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4 Responses to Climate of Change

  1. monnoo says:

    Hi James
    finally a pleasant contribution on that topic! Well written, and if people could “read” most of the people would agree.
    There is only one small objection, yet perhaps it is a big one. My concern is about your remark right to the end “These technologies go far beyond solar cells …” .
    Well, in the end everything, absolutely everything boils down to energy and time (I am not a physicist though:). Yet, both items are not “resources”, say like mineral oil, for resources are exploited. After that they are gone. That does neither apply to time nor to energy. Former colleagues of mine are in the publishing process of a book about the issue that we have to drop ANY resource oriented thinking.
    The point is (made to fit into the infamous nutshell) that solar technology allows to reorient our perspective form the ground, the soil, that what is = philosophically, the given, upwards and towards the stream of energy differences, much like natural ecosystem do. It will spur a completely different metaphysics.
    Well, I need to use the other half of the nutshell too. It considers that civilization will only develop further if we utilize more energy differences (we don’t consume energy, we just dissipate usable concentrations of energy differences). Much More. Say 1000x times of the needs of today. Civilization is to humanity as the brain and the mind for the body: Would you restrict the dissipative activity of your brain, say, to 5 Watt/h ? This would be silly and it would lead to even more silliness.
    Using solar energy we could even distil methane out of the air! And thus producing oil. btw the chemical reaction is known since around 1923!!! Just the energy balance was not in favor of doing it.
    Finally a small calculation. The current energy needs could be satisfied with 140’000 square kilometers of solar cells (todays standard technology). 1m^2 costs around 100$ (even less, but lets take that, without gov payments etc). Prices fall exponentially because it is semiconductor tech. Now lets take 20% of 1 billion people (the “North”) with a stable income of 25k$ per year or more. If all those people invest 100$ per year (!!) into solar cells, how long would it take to cover the need?? 1.5 years.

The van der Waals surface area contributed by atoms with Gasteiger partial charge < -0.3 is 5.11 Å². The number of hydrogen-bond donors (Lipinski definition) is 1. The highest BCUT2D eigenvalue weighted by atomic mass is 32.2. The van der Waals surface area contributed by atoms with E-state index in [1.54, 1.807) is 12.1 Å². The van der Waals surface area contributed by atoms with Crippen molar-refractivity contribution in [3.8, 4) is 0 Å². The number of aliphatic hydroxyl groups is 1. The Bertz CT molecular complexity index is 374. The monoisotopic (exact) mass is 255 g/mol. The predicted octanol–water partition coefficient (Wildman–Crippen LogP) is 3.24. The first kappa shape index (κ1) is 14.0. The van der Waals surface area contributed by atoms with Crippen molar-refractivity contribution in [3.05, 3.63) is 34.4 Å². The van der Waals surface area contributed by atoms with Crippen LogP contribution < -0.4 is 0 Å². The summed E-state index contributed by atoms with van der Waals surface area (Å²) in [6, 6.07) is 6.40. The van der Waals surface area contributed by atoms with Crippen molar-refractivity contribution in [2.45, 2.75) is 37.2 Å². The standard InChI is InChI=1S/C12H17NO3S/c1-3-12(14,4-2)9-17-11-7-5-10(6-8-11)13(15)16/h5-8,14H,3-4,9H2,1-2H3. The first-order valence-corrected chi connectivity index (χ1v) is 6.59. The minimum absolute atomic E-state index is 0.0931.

The real question is thus not about technology. The real question is why this is not happening… Any suggestion???

  2. James Cross says:

    Thanks for commenting but I am not sure where we disagree.

    I agree we will need to and will dissipate more energy in the future but there is still a need for balance so we do not overrun near-term capacity. Let’s take the example of the Mayan civilization. Apparently they had the ability to cultivate far more land and produce more food in the Yucatan and Guatemala than we do today, probably through labor intensive agriculture and water management. This technology enabled population growth which, in turn, spurred more utilization of the technology. Ultimately the territories of the many city-states began to encroach on each other and this led to warfare. Finally the destruction of the rain forest and climate changes disrupted the water supply. The technology that made the civilization possible overran its capacity to sustain itself, particularly in the climatic extreme of an extended drought. The civilization collapsed.

    This pattern of civilization over-extending its resources or energy capacity is very similar to economic bubbles and stock market bubbles. There seems to be tendency to over shoot and the result is eventual collapse. (This may not even be an exclusively human phenomenon. Populations of many species go through similar boom and bust cycles.) The difficulty now is that the civilization is planetary and the market is the world.

    So I am only saying we should try to stay well to the safe side of what we may be capable of doing with technology even while we always continue to invent and increase capacity.

    Regarding your final question – I suspect you have some ideas. I am not sure there is a single answer. In the case of solar cells, I think there is progress being made but we have already seen how controversial this can be in this election year in the United States. Prices of cells won’t drop without demand and demand won’t increase until the prices drop. The government cannot intervene substantially because of the influences of oil and utility companies who want to maximize current investments even while they scheme to control the future technologies. Even with a power grid of solar cells, we still would be faced with needing a means for powering transportation but, if we think batteries to be the solution to that, then we are back into a paralysis of action similar to that regarding solar cells. Of course, where we have more centralized planning in the economy such as in China, we have more investment in solar technology so your 1.5 year example might be possible in some political or economic system but not the one we have.